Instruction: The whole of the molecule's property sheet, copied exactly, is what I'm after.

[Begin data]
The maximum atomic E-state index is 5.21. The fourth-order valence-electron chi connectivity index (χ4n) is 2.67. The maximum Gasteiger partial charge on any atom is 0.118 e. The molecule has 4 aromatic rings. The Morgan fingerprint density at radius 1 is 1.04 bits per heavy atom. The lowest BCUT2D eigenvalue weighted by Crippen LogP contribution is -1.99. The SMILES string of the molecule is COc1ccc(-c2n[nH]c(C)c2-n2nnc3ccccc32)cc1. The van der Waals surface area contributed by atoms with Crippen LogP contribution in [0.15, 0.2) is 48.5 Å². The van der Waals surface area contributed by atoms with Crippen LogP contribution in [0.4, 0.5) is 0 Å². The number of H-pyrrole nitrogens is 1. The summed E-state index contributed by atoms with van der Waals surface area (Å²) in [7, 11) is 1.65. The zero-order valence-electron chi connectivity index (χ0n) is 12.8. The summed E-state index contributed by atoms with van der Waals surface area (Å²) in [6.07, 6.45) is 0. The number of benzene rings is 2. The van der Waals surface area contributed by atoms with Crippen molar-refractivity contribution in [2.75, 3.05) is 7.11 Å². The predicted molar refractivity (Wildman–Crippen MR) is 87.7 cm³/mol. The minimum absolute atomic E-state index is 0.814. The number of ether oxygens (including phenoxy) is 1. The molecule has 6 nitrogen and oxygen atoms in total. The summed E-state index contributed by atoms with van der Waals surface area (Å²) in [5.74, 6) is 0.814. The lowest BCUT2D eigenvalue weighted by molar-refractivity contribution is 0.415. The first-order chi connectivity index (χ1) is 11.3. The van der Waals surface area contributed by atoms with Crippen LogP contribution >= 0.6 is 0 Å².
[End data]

The maximum atomic E-state index is 5.21. The fourth-order valence-electron chi connectivity index (χ4n) is 2.67. The maximum Gasteiger partial charge on any atom is 0.118 e. The molecule has 4 aromatic rings. The Morgan fingerprint density at radius 1 is 1.04 bits per heavy atom. The lowest BCUT2D eigenvalue weighted by Crippen LogP contribution is -1.99. The SMILES string of the molecule is COc1ccc(-c2n[nH]c(C)c2-n2nnc3ccccc32)cc1. The van der Waals surface area contributed by atoms with Crippen LogP contribution in [0.15, 0.2) is 48.5 Å². The van der Waals surface area contributed by atoms with Crippen LogP contribution in [0.4, 0.5) is 0 Å². The number of H-pyrrole nitrogens is 1. The summed E-state index contributed by atoms with van der Waals surface area (Å²) in [7, 11) is 1.65. The zero-order valence-electron chi connectivity index (χ0n) is 12.8. The summed E-state index contributed by atoms with van der Waals surface area (Å²) in [6.07, 6.45) is 0. The number of benzene rings is 2. The van der Waals surface area contributed by atoms with Crippen molar-refractivity contribution in [2.75, 3.05) is 7.11 Å². The predicted molar refractivity (Wildman–Crippen MR) is 87.7 cm³/mol. The minimum absolute atomic E-state index is 0.814. The number of ether oxygens (including phenoxy) is 1. The molecule has 6 nitrogen and oxygen atoms in total. The summed E-state index contributed by atoms with van der Waals surface area (Å²) in [5.74, 6) is 0.814. The lowest BCUT2D eigenvalue weighted by molar-refractivity contribution is 0.415. The first-order chi connectivity index (χ1) is 11.3. The van der Waals surface area contributed by atoms with Crippen LogP contribution >= 0.6 is 0 Å².